The recent decision by the EU to reexamine the safety of scores of chemicals previously regarded as safe has caused much consternation within the chemical industry. Paradoxically, it bodes well for the controlled-release industry. Many of the polymers used as barrier materials to impart controlled-release properties have already undergone extensive study, as part of the process that led to their approval for use in medical application. Those barrier materials are therefore readily available for use in less-critical nonmedical applications. The fact that controlled-release technology per se reduces chemical use makes them additionally attractive from an economic perspective.
As to format, the report is divided into 12 chapters:
- Chapter One presents an introduction to controlled-release technologies.
- Chapter Two provides a summary of this report.
- Chapter Three describes basic controlled-release technologies.
- Chapter Four describes the global controlled-release marketplace.
- Chapter Five forecasts demand for controlled-release barrier products in the agricultural market.
- Chapter Six presents forecasts for the food processing market.
- Chapter Seven forecasts the consumer products market.
- Chapter Eight forecasts infrastructure market.
- Chapter Nine forecasts the industrial market.
- Chapter Ten forecasts the energy market.
- Chapter Eleven profiles the more than 100 companies and research groups advancing the technology.
- Chapter Twelve contains descriptions of some 125 key patents, from the beginnings of the industry in 1957 through the first quarter of 2010.
Both primary and secondary research methodologies were used in preparing this study.
By definition controlled-release materials are binary products, comprising an active agent surrounded by a barrier that degrades in a predictable manner the results in the agent’s “controlled-release.” The state-of-the-art has reached the point where virtually any chemical compound used in agricultural, consumer or industrial products, from the most delicate fragrance to some of the strongest acids, can be packed in a controlled-release matrix or sphere.
In this study, as in the two earlier works on this topic, BCC Research presents an analysis of the demand for the most commonly used barrier materials, that is, the materials that impart controlled-release characteristics. Forecasts for those products examine 27 market segments within the agriculture, food processing, consumer products, and institutional, industrial and energy industries. Values are shown to the nearest $1 million. Because inflation rates vary substantially from country to country, forecasts are presented in U.S. dollars, not adjusted for inflation.
To forecast emerging technologies and products, we analyze controlled-release products currently on the market, announced products undergoing field testing, U.S. patents, and products referenced in forward looking financial statements filed with the U.S. Security and Exchange Commission (SEC). Forecasts specifically omit products that fall under the U.S. Food and Drug Administration (FDA) as biologics, drugs, medical devices, combination products, dental products, and veterinary products. Controlled-release products for human healthcare are discussed in detail in the BCC Research study titled, Medical Device Coatings (HLC049B).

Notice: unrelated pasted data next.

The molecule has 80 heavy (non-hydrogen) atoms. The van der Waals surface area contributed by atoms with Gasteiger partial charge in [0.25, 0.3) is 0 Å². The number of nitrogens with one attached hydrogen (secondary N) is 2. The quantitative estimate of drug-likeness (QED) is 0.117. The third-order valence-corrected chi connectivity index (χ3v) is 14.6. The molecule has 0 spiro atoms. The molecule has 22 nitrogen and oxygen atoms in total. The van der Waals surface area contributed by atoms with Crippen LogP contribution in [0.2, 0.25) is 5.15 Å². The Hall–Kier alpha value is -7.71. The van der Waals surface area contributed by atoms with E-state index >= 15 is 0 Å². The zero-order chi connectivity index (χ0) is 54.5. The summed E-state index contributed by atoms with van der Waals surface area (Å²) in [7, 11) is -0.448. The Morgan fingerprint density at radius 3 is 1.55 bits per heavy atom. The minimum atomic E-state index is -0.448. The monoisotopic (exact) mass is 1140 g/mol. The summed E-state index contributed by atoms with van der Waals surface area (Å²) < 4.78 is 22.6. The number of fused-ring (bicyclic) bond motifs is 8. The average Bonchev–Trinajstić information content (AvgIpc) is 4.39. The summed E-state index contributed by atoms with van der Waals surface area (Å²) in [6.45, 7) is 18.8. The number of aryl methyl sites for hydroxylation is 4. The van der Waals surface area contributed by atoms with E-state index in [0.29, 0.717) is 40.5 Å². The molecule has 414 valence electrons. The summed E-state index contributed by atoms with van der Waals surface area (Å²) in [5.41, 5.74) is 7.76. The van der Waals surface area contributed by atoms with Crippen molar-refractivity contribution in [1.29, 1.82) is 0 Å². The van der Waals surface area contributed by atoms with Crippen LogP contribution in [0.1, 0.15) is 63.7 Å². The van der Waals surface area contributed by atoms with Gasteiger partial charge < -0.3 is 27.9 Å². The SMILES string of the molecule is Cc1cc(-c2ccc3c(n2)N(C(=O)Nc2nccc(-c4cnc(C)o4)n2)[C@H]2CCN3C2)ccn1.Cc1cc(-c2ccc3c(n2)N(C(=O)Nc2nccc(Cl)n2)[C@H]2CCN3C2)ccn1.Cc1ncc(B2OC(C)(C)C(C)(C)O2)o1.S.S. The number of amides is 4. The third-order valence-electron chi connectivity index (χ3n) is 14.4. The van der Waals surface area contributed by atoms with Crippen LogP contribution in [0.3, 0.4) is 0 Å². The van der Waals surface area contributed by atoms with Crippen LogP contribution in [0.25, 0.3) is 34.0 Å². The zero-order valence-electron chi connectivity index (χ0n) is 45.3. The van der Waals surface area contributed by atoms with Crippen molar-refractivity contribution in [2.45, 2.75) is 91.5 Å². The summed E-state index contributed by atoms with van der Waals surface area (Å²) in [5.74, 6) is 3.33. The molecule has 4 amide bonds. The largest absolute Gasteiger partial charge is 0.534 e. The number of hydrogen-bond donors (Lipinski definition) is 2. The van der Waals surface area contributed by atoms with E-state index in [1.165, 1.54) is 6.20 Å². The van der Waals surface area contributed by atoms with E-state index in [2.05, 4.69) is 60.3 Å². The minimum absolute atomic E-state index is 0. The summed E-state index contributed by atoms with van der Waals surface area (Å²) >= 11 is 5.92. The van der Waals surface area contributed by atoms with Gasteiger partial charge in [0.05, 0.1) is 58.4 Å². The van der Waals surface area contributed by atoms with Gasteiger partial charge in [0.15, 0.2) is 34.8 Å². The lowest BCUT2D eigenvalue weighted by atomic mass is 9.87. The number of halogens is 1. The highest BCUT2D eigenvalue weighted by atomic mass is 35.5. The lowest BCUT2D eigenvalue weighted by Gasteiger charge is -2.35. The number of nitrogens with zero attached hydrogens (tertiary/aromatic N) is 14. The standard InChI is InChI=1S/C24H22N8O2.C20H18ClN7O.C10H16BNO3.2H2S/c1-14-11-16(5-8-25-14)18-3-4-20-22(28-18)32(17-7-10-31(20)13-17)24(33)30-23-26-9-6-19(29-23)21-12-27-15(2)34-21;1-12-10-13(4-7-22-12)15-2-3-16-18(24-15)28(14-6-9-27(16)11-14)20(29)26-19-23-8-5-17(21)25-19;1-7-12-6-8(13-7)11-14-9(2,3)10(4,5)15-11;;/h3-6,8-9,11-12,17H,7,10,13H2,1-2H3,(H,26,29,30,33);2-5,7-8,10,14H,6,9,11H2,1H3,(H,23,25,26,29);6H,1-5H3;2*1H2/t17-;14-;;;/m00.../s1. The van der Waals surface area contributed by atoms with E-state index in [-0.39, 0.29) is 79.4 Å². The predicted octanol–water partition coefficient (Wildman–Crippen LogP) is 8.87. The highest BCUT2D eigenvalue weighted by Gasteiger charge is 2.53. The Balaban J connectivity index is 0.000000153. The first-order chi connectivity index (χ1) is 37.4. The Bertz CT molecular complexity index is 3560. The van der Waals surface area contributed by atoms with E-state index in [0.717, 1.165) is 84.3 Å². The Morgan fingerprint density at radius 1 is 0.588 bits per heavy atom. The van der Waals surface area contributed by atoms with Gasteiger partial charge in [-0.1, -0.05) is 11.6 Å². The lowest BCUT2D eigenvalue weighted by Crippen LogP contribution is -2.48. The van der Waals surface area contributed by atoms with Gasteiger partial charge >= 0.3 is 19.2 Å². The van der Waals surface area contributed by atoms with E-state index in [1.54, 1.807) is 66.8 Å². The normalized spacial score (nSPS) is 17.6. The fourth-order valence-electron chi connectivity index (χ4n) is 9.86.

Values are reported for the United States and worldwide. Worldwide data are further subdivided by the relative development of the country purchasing the product, using World Bank criteria for distinguishing among high-income, middle-income, and low-income countries.
BCC studied more than 500 companies to obtain data for this study. Included were raw material suppliers and manufacturers of finished goods. We also reviewed reports and studies prepared for peer-reviewed professional literature, and reports by the technical staff of the FDA, which regulates products used in agriculture and food processing; the U.S. Department of Energy and U.S. Geologic Survey, which are involved in oil and gas exploration; the U.S. Environmental Protection Agency (EPA), which registers pesticides and toxic substances and their foreign counterparts. In addition, we compiled data from scientific and technical conferences, presentations prepared for financial analysts, the United Nations Food and Agriculture Organization, the World Bank, and the European Commission.
James Wilson prepared the original and revised versions of this study previously published by BCC Research. He is the author of more than 300 articles and several books dealing with science, medicine, technology, and business. Formerly the editor of the Princeton Business Journal and a senior science and technology editor for Hearst Magazines, he is a member of the National Association of Science Writers and American Medical Writers Association. He has served on the adjunct faculty of Temple University and on the staffs of Drexel University and the Academy of Natural Sciences.
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The information developed in this report is intended to be as reliable as possible at the time of publication and of a professional nature. This information does not constitute managerial, legal, or accounting advice; nor should it serve as a corporate policy guide, laboratory manual, or an endorsement of any product, as much of the information is speculative in nature. The author assumes no responsibility for any loss or damage that might result from reliance on the reported information or its use.